Facts

facts-headerRecent decisions by the Florida Supreme Court in Castellanos and Westphal have declared the workers’ compensation system unconstitutional, leaving Florida’s employers and employees vulnerable to a system that is on the verge of finding itself right where it was in 2003 with some of the highest workers’ compensation rates in the nation.

In fact, since the 2003 workers’ compensation reforms were enacted, both Florida employees and employers alike have experienced drastic improvements in the system that have made the Sunshine State’s system a model that most other states had aimed to replicate.

Why Workers’ Compensation Worked in Florida BEFORE the Recent Supreme Court Rulings

Worked for Employees:

  • Workplaces are safer – on-the-job injuries declined about 30 percent in Florida since 2003.
  • Injured workers get medical treatment more easily without litigation.
  • More than 80 percent of all work injuries are resolved without litigation even though attorneys are still involved in over 40 percent of cases – no decline since 2003.
  • Injured workers return to work quicker and receive higher benefits if they are unable to earn their pre-injury wage.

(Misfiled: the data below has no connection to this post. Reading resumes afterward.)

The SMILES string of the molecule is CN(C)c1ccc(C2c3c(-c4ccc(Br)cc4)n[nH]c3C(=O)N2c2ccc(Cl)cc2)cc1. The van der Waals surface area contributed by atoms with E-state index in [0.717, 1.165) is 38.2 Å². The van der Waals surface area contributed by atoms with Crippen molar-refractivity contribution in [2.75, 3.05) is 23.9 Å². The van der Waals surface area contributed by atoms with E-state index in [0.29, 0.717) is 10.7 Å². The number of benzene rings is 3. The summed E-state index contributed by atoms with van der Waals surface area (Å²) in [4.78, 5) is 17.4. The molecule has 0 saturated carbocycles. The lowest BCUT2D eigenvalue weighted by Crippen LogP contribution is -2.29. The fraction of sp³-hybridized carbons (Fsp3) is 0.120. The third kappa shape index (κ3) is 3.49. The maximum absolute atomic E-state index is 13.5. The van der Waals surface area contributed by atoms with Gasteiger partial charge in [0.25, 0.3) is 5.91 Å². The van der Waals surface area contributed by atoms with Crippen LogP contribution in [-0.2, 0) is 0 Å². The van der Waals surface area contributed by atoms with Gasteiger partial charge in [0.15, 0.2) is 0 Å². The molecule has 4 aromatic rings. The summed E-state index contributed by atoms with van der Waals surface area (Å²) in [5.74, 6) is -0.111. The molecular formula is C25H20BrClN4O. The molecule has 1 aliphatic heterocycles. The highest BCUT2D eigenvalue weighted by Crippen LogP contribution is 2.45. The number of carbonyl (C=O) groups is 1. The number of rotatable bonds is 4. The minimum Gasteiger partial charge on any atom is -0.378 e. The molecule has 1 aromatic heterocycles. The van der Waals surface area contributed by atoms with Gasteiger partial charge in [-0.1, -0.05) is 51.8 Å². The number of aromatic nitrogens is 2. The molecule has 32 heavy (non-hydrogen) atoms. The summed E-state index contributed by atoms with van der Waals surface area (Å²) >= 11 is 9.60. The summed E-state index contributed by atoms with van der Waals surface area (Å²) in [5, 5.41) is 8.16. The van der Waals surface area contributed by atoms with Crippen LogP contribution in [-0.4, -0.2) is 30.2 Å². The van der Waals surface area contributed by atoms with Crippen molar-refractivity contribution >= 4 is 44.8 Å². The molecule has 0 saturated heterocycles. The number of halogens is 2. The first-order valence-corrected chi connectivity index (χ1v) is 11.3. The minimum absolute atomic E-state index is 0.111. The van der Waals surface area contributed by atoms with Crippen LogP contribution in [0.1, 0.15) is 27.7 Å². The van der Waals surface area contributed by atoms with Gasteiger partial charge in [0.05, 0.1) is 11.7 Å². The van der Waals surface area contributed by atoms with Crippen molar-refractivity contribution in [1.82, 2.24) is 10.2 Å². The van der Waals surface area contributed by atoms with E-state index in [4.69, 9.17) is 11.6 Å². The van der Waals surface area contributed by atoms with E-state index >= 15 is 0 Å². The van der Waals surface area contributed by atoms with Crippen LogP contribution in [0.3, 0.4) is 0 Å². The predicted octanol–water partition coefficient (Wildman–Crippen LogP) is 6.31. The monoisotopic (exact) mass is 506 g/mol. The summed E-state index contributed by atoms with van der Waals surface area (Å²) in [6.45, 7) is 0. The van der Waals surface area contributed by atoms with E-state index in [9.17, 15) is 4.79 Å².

• More employees have coverage because fraudulent employers are investigated, fined and prosecuted for trying to evade the law requiring all employers to purchase workers’ compensation insurance.
  • Medical bills are timely paid 99 percent of the time due to increased penalties and reporting requirements imposed by the state.

Worked for Employers:

  • Since 2003, when our rates were the highest in the nation, employers have realized an average 59.1 percent rate reduction. Even with four years of rate increases (2011-2014), Florida was ranked 24th lowest countrywide in 2016.
  • Over 95 percent of all employers are able to secure coverage in the private market, signaling a healthy system that is sustainable in the self-executing manner the Florida Legislature intended when it passed this law in 2003.

What About the Lawyers:

  • Statutory benefit levels provided for injured workers have been legally challenged in only one case before the Florida Supreme Court – Westphal v. City of St. Petersburg. While the court ruled the 104-week cap on temporary total disability benefits unconstitutional, the reality is that most injured workers return to work in a small fraction of that time. The facts of Westphal are a rarity, but the unconstitutional ruling will incentivize litigation and unnecessarily delay settlements.
  • Attorney fee issues are the only significant subject of the current law that has been repeatedly challenged and appealed in the courts since the passage.
  • The Castellanos court sanctioned an excessive fee of $38,000 for securing an $800 benefit. Injured workers will NOT receive greater benefits under this ruling – but the lawyers will see bigger paydays.